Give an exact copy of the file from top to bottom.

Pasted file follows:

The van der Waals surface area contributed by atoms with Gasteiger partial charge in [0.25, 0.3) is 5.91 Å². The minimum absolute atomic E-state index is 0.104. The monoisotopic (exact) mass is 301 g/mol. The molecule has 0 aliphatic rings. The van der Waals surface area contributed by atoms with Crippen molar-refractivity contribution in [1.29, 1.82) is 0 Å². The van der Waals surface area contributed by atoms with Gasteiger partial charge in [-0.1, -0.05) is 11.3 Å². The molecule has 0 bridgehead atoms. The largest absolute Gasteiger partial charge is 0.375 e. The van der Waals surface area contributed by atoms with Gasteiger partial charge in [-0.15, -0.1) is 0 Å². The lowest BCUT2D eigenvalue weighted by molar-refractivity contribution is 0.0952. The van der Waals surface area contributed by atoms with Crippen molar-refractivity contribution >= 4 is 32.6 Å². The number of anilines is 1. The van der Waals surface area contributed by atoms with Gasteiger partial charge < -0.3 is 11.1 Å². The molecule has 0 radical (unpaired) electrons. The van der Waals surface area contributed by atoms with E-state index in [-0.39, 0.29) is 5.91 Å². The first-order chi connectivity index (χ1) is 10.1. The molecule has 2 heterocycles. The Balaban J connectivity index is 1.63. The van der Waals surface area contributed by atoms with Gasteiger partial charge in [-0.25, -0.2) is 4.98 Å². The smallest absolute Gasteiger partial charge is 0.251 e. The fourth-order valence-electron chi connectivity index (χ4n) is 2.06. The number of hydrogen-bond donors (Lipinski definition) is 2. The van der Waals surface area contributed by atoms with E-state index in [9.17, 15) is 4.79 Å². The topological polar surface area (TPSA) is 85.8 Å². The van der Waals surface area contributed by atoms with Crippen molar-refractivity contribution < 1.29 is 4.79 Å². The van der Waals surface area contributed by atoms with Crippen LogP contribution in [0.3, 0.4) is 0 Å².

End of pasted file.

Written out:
The van der Waals surface area contributed by atoms with Gasteiger partial charge in [0.25, 0.3) is 5.91 Å². The minimum absolute atomic E-state index is 0.104. The monoisotopic (exact) mass is 301 g/mol. The molecule has 0 aliphatic rings. The van der Waals surface area contributed by atoms with Crippen molar-refractivity contribution in [1.29, 1.82) is 0 Å². The van der Waals surface area contributed by atoms with Gasteiger partial charge in [-0.1, -0.05) is 11.3 Å². The molecule has 0 bridgehead atoms. The largest absolute Gasteiger partial charge is 0.375 e. The van der Waals surface area contributed by atoms with Gasteiger partial charge in [-0.15, -0.1) is 0 Å². The lowest BCUT2D eigenvalue weighted by molar-refractivity contribution is 0.0952. The van der Waals surface area contributed by atoms with Crippen molar-refractivity contribution >= 4 is 32.6 Å². The number of anilines is 1. The van der Waals surface area contributed by atoms with Gasteiger partial charge < -0.3 is 11.1 Å². The molecule has 0 radical (unpaired) electrons. The van der Waals surface area contributed by atoms with E-state index in [-0.39, 0.29) is 5.91 Å². The first-order chi connectivity index (χ1) is 10.1. The molecule has 2 heterocycles. The Balaban J connectivity index is 1.63. The van der Waals surface area contributed by atoms with Gasteiger partial charge in [-0.25, -0.2) is 4.98 Å². The smallest absolute Gasteiger partial charge is 0.251 e. The fourth-order valence-electron chi connectivity index (χ4n) is 2.06. The number of hydrogen-bond donors (Lipinski definition) is 2. The van der Waals surface area contributed by atoms with E-state index in [9.17, 15) is 4.79 Å². The topological polar surface area (TPSA) is 85.8 Å². The van der Waals surface area contributed by atoms with Crippen molar-refractivity contribution < 1.29 is 4.79 Å². The van der Waals surface area contributed by atoms with Crippen LogP contribution in [0.3, 0.4) is 0 Å².